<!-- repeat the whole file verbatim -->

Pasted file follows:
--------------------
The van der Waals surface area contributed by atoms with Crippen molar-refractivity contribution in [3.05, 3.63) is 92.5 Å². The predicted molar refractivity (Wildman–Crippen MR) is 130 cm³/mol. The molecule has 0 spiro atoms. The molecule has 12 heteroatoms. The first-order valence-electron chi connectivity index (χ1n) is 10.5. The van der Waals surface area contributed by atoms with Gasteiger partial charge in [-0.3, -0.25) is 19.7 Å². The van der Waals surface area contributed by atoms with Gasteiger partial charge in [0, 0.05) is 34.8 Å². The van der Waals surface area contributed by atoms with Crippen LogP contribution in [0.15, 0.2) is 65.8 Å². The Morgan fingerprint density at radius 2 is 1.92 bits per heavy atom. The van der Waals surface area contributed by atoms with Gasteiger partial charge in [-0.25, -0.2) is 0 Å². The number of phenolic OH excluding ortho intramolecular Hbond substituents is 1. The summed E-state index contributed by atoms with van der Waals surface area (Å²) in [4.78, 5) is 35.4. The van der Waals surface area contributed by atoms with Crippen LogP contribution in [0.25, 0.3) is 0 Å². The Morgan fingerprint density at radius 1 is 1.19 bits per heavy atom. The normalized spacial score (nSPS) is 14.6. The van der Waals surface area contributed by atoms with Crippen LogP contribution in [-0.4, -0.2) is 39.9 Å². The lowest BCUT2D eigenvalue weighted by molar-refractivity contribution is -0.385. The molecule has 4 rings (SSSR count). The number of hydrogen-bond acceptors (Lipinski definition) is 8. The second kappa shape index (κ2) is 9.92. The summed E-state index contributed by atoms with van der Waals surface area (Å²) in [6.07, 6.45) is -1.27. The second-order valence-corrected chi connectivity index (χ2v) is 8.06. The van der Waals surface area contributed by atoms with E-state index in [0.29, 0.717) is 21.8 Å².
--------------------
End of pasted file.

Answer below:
The van der Waals surface area contributed by atoms with Crippen molar-refractivity contribution in [3.05, 3.63) is 92.5 Å². The predicted molar refractivity (Wildman–Crippen MR) is 130 cm³/mol. The molecule has 0 spiro atoms. The molecule has 12 heteroatoms. The first-order valence-electron chi connectivity index (χ1n) is 10.5. The van der Waals surface area contributed by atoms with Gasteiger partial charge in [-0.3, -0.25) is 19.7 Å². The van der Waals surface area contributed by atoms with Gasteiger partial charge in [0, 0.05) is 34.8 Å². The van der Waals surface area contributed by atoms with Crippen LogP contribution in [0.15, 0.2) is 65.8 Å². The Morgan fingerprint density at radius 2 is 1.92 bits per heavy atom. The van der Waals surface area contributed by atoms with Gasteiger partial charge in [-0.25, -0.2) is 0 Å². The number of phenolic OH excluding ortho intramolecular Hbond substituents is 1. The summed E-state index contributed by atoms with van der Waals surface area (Å²) in [4.78, 5) is 35.4. The van der Waals surface area contributed by atoms with Crippen LogP contribution in [0.25, 0.3) is 0 Å². The Morgan fingerprint density at radius 1 is 1.19 bits per heavy atom. The normalized spacial score (nSPS) is 14.6. The van der Waals surface area contributed by atoms with Crippen LogP contribution in [-0.4, -0.2) is 39.9 Å². The lowest BCUT2D eigenvalue weighted by molar-refractivity contribution is -0.385. The molecule has 4 rings (SSSR count). The number of hydrogen-bond acceptors (Lipinski definition) is 8. The second kappa shape index (κ2) is 9.92. The summed E-state index contributed by atoms with van der Waals surface area (Å²) in [6.07, 6.45) is -1.27. The second-order valence-corrected chi connectivity index (χ2v) is 8.06. The van der Waals surface area contributed by atoms with E-state index in [0.29, 0.717) is 21.8 Å².